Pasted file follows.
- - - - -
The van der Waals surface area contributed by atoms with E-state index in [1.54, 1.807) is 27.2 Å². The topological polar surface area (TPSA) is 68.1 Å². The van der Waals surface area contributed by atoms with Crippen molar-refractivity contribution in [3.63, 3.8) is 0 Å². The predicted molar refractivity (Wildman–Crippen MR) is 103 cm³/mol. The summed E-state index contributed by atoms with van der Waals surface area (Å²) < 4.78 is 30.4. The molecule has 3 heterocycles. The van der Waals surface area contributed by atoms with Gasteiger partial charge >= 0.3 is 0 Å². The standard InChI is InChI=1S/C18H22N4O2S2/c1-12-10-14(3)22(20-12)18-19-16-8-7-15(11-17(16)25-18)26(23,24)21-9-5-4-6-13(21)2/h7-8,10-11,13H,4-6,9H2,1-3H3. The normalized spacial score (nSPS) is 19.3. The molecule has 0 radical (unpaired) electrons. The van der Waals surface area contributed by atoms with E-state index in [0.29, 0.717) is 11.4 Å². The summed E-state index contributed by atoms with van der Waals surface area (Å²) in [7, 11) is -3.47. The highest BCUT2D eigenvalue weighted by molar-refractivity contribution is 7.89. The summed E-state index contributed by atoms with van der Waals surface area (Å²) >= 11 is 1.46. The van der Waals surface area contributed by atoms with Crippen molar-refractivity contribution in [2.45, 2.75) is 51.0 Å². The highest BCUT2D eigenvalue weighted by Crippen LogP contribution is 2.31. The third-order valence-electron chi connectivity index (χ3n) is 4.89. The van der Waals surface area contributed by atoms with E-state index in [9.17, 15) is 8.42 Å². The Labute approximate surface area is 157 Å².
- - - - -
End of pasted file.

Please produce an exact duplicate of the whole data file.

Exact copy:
The van der Waals surface area contributed by atoms with E-state index in [1.54, 1.807) is 27.2 Å². The topological polar surface area (TPSA) is 68.1 Å². The van der Waals surface area contributed by atoms with Crippen molar-refractivity contribution in [3.63, 3.8) is 0 Å². The predicted molar refractivity (Wildman–Crippen MR) is 103 cm³/mol. The summed E-state index contributed by atoms with van der Waals surface area (Å²) < 4.78 is 30.4. The molecule has 3 heterocycles. The van der Waals surface area contributed by atoms with Gasteiger partial charge >= 0.3 is 0 Å². The standard InChI is InChI=1S/C18H22N4O2S2/c1-12-10-14(3)22(20-12)18-19-16-8-7-15(11-17(16)25-18)26(23,24)21-9-5-4-6-13(21)2/h7-8,10-11,13H,4-6,9H2,1-3H3. The normalized spacial score (nSPS) is 19.3. The molecule has 0 radical (unpaired) electrons. The van der Waals surface area contributed by atoms with E-state index in [0.29, 0.717) is 11.4 Å². The summed E-state index contributed by atoms with van der Waals surface area (Å²) in [7, 11) is -3.47. The highest BCUT2D eigenvalue weighted by molar-refractivity contribution is 7.89. The summed E-state index contributed by atoms with van der Waals surface area (Å²) >= 11 is 1.46. The van der Waals surface area contributed by atoms with Crippen molar-refractivity contribution in [2.45, 2.75) is 51.0 Å². The highest BCUT2D eigenvalue weighted by Crippen LogP contribution is 2.31. The third-order valence-electron chi connectivity index (χ3n) is 4.89. The van der Waals surface area contributed by atoms with E-state index in [9.17, 15) is 8.42 Å². The Labute approximate surface area is 157 Å².